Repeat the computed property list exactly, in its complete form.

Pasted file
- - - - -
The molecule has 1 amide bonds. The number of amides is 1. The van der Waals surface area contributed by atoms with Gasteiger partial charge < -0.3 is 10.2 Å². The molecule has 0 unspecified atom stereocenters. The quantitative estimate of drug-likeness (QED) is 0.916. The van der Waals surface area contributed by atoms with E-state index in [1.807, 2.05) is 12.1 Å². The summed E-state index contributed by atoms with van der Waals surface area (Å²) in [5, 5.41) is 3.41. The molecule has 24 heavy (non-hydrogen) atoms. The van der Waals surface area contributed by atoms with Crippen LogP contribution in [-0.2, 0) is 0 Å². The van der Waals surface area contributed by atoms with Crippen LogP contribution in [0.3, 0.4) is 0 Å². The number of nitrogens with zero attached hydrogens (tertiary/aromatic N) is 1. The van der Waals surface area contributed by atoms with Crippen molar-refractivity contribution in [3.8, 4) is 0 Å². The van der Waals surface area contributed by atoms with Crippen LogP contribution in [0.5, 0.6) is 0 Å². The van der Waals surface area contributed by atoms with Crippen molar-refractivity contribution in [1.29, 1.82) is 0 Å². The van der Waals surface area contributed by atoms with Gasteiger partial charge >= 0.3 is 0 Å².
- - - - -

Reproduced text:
The molecule has 1 amide bonds. The number of amides is 1. The van der Waals surface area contributed by atoms with Gasteiger partial charge < -0.3 is 10.2 Å². The molecule has 0 unspecified atom stereocenters. The quantitative estimate of drug-likeness (QED) is 0.916. The van der Waals surface area contributed by atoms with E-state index in [1.807, 2.05) is 12.1 Å². The summed E-state index contributed by atoms with van der Waals surface area (Å²) in [5, 5.41) is 3.41. The molecule has 24 heavy (non-hydrogen) atoms. The van der Waals surface area contributed by atoms with Crippen LogP contribution in [-0.2, 0) is 0 Å². The van der Waals surface area contributed by atoms with Crippen LogP contribution in [0.3, 0.4) is 0 Å². The number of nitrogens with zero attached hydrogens (tertiary/aromatic N) is 1. The van der Waals surface area contributed by atoms with Crippen molar-refractivity contribution in [3.8, 4) is 0 Å². The van der Waals surface area contributed by atoms with Crippen LogP contribution in [0.5, 0.6) is 0 Å². The van der Waals surface area contributed by atoms with Crippen molar-refractivity contribution in [1.29, 1.82) is 0 Å². The van der Waals surface area contributed by atoms with Gasteiger partial charge >= 0.3 is 0 Å².